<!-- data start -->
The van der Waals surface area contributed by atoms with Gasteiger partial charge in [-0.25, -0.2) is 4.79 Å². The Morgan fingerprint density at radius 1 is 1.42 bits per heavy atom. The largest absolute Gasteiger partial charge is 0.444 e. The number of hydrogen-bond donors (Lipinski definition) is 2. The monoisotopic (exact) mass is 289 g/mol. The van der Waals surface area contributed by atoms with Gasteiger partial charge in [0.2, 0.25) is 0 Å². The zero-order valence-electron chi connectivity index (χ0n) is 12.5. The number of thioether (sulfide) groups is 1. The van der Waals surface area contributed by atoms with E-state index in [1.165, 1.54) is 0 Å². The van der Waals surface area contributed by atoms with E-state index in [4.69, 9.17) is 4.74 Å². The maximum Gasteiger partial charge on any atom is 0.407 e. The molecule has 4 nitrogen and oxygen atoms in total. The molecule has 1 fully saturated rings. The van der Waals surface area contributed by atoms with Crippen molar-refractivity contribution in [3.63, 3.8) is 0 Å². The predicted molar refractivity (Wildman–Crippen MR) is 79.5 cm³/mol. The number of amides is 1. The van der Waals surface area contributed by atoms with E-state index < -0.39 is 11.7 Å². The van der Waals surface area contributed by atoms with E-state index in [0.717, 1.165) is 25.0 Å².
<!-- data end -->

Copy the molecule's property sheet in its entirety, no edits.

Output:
The van der Waals surface area contributed by atoms with Gasteiger partial charge in [-0.25, -0.2) is 4.79 Å². The Morgan fingerprint density at radius 1 is 1.42 bits per heavy atom. The largest absolute Gasteiger partial charge is 0.444 e. The number of hydrogen-bond donors (Lipinski definition) is 2. The monoisotopic (exact) mass is 289 g/mol. The van der Waals surface area contributed by atoms with Gasteiger partial charge in [0.2, 0.25) is 0 Å². The zero-order valence-electron chi connectivity index (χ0n) is 12.5. The number of thioether (sulfide) groups is 1. The van der Waals surface area contributed by atoms with E-state index in [1.165, 1.54) is 0 Å². The van der Waals surface area contributed by atoms with E-state index in [4.69, 9.17) is 4.74 Å². The maximum Gasteiger partial charge on any atom is 0.407 e. The molecule has 4 nitrogen and oxygen atoms in total. The molecule has 1 fully saturated rings. The van der Waals surface area contributed by atoms with Crippen molar-refractivity contribution in [3.63, 3.8) is 0 Å². The predicted molar refractivity (Wildman–Crippen MR) is 79.5 cm³/mol. The number of amides is 1. The van der Waals surface area contributed by atoms with E-state index < -0.39 is 11.7 Å². The van der Waals surface area contributed by atoms with E-state index in [0.717, 1.165) is 25.0 Å².